Bird Life Malta CEO speaks out about why it never presented motion for hunting season closure
A motion to discuss closing the hunting season has not been presented by BirdLife Malta to the Ornis Committee due to the committee’s ‘design’, resulting in the Prime Minister having a ‘clean sheet’ to keep it open despite the mounting number of illegalities.
“If we were to present this motion, and it did not go through, we would have given the Prime Minister a clean sheet – all the rights to say that he cannot close it because he actually has been advised not to,” says BirdLife CEO Mark Sultana.
A law was passed in August 2015 giving the Ornis Committee, a body which oversees the conservation of wild birds, the power to recommend closure of the hunting season. The committee’s voting powers consist of one vote for BirdLife, one vote for the hunting lobby FKNK, one vote each for the three experts appointed by the government, while one casting vote is granted to the chairman, Dennis Montebello, if necessary.
So far this season, there have been 26 known cases of protected birds being shot. Last Thursday evening, an injured European Honey Buzzard was found by two students at St Edward’s College. It had been shot and is now being cared for and rehabilitated.
In April 2015, shortly after the referendum on spring hunting narrowly resulted in favour of the hunting lobby, a similar incident occurred with a protected bird being shot down over the same school, prompting Prime Minister Joseph Muscat to close the spring hunting season early.
Some controversy arose when this newspaper discovered that the Ornis Committee board had taken longer than expected to be reformed following the 3 June snap election. Due to this delay, the committee did not meet before the commencement of the autumn hunting season as it normally does to share concerns, information about hot-spots and updates on enforcement practices.
When the meeting finally took place some weeks into the autumn hunting season, towards the end of September, a government spokesperson as well as the committee’s secretary confirmed that the issue of discussing a recommendation for the closure of the hunting season was not raised.
While it is the government-appointed chairman of the Ornis Committee who sets the agenda, BirdLife Malta, as a sitting member of the committee, is well within its rights to present a motion to have this issue placed on the agenda and discussed.
At a press conference last Friday at St Edward’s College, where the discovery of the injured honey buzzard was described by the two students who rescued it, the Birdlife CEO described how, comparing the first five weeks of the autumn hunting season last year and this, in 2016 there had been five known cases compared with 26 this year.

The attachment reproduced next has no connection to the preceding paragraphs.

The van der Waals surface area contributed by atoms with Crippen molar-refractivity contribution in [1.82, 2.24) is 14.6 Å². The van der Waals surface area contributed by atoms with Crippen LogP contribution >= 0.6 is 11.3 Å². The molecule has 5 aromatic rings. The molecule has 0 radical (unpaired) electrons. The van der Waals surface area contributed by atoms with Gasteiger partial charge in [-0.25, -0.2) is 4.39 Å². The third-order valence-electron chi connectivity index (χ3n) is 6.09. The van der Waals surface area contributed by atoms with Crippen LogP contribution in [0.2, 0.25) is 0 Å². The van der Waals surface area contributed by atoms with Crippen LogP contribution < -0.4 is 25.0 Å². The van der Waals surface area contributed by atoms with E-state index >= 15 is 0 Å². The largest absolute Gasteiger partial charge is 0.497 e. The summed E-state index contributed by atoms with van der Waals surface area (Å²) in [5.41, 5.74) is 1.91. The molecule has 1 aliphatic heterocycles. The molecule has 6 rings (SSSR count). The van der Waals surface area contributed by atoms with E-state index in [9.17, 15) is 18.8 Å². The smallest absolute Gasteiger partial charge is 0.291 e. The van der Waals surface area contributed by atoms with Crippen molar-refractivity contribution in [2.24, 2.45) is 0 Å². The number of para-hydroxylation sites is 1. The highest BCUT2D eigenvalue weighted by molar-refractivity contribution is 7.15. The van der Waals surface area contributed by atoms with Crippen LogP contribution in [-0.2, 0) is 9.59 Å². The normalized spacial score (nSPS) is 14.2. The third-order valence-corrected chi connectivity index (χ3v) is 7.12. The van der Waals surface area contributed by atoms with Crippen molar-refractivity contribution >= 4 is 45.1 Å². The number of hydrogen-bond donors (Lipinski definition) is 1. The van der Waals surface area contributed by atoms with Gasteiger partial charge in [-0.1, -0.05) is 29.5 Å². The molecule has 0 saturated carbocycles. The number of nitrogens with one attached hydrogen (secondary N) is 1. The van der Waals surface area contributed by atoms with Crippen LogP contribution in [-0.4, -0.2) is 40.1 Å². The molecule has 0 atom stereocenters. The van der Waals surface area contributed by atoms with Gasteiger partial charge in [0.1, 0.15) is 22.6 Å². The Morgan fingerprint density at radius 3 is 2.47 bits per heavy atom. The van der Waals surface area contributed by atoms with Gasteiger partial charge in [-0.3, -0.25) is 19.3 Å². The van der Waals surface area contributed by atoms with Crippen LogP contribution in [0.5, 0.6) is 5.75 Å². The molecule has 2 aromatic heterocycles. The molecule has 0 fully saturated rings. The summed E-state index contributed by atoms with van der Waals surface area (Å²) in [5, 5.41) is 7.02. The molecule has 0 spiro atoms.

In an interview with this newsroom, Sultana described how
even the fact that the government has discussed a reduction in fines for hunters who break the law has resulted in a spike in the number of known hunting illegalities.
The Prime Minister made headlines when he said that the prerogative is on the Ornis Committee to recommend the season’s closure, and that the government would seriously consider its recommendation. This was categorically refuted by anti-hunting lobbyists and BirdLife Malta itself, contending that the law clearly states that the Prime Minister can unilaterally close the season with or without an Ornis Committee recommendation.
Throughout all this, The Malta Independent on Sunday has asked Sultana why he does not use his power on the Committee to present a motion for the season’s closure, especially in the light of the mounting number of illegalities.
He replied: “Because of the way the Ornis Committee is designed, it’s very difficult for something which we [BirdLife] want, something that goes against the political will, to actually be accepted.
“You have the FKNK who will vote against closure, then you have another three votes which are independent but normally very much inclined to vote in favour of what the government is saying. So it is very difficult for us to put it on the agenda.
“If we were to present this motion, and it does not go through, we would have given the Prime Minister a clean sheet, all the right to say that he cannot close it because he actually has been advised not to.
“What we are saying is that the Prime Minister has the right to close the hunting season, he has the responsibility to close it and, for the sake of consistency, especially after today, he should close it.”
The autumn hunting season is from 1 September to 31 January. So far, the protected birds that have been illegally shot, in chronological order and in what location, are as follows:
European Bee-eater – Ghaxaq; European Bee-eater – Dwejra, Malta; Grey Heron – De La Salle College, Vittoriosa; Night Heron – Mgarr ix-Xini; European BeeEater – Bidni, Marsascala; Marsh Harrier – Mgarr; Common Kestrel – Siggiewi; European Honey Buzzard – Gozo; European Honey Buzzard – Girgenti; Greater Flamingo – Hal-Far; Greater Flamingo – Marsascala; Grey Heron – Manoel Island; Grey Heron – Xghajra, Nwadar Park; European Honey Buzzard – Buskett; Purple Heron – Manoel Island; Common Kestrel – Mtarfa; Nightjar – Birzebbuga; Grey Heron – Zurrieq; Eurasian Hobby – Fawwara; Yellowlegged Gull – Qbajjar, Gozo; Eurasian Hobby – Dwejra, Malta; Eurasian Sparrow hawk – Bidnija; Rey Heron – Zabbar; European Honey Buzzard – St Edward’s College, Vittoriosa; Greater Flamingo – Hal-Farrug; Eurasian Hobby – location unknown.
Out of the 26 retrieved protected birds that were illegally shot, just two were retrieved by the police themselves. Do date, not a single suspect has been arraigned in court regarding the above incidents.
BirdLife CEO Mark Sultana, at a press conference last Friday at St Edward’s College